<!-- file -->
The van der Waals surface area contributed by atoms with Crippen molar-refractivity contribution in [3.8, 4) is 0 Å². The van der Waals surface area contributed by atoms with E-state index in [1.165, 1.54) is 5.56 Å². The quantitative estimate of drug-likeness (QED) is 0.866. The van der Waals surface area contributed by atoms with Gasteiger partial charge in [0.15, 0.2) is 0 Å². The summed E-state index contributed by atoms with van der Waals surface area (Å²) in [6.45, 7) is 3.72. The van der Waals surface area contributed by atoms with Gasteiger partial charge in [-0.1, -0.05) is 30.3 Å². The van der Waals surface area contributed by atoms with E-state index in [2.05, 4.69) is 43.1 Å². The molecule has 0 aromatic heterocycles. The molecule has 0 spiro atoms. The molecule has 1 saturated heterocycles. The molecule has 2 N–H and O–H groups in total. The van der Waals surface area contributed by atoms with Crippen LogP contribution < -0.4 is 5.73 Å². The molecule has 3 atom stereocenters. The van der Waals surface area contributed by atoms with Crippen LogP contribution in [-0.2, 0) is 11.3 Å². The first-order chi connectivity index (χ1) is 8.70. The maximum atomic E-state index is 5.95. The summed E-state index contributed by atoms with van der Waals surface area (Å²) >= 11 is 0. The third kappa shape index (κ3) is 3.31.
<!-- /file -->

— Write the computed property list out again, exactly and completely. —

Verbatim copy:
The van der Waals surface area contributed by atoms with Crippen molar-refractivity contribution in [3.8, 4) is 0 Å². The van der Waals surface area contributed by atoms with E-state index in [1.165, 1.54) is 5.56 Å². The quantitative estimate of drug-likeness (QED) is 0.866. The van der Waals surface area contributed by atoms with Gasteiger partial charge in [0.15, 0.2) is 0 Å². The summed E-state index contributed by atoms with van der Waals surface area (Å²) in [6.45, 7) is 3.72. The van der Waals surface area contributed by atoms with Gasteiger partial charge in [-0.1, -0.05) is 30.3 Å². The van der Waals surface area contributed by atoms with E-state index in [2.05, 4.69) is 43.1 Å². The molecule has 0 aromatic heterocycles. The molecule has 0 spiro atoms. The molecule has 1 saturated heterocycles. The molecule has 2 N–H and O–H groups in total. The van der Waals surface area contributed by atoms with Crippen LogP contribution < -0.4 is 5.73 Å². The molecule has 3 atom stereocenters. The van der Waals surface area contributed by atoms with Crippen LogP contribution in [-0.2, 0) is 11.3 Å². The first-order chi connectivity index (χ1) is 8.70. The maximum atomic E-state index is 5.95. The summed E-state index contributed by atoms with van der Waals surface area (Å²) >= 11 is 0. The third kappa shape index (κ3) is 3.31.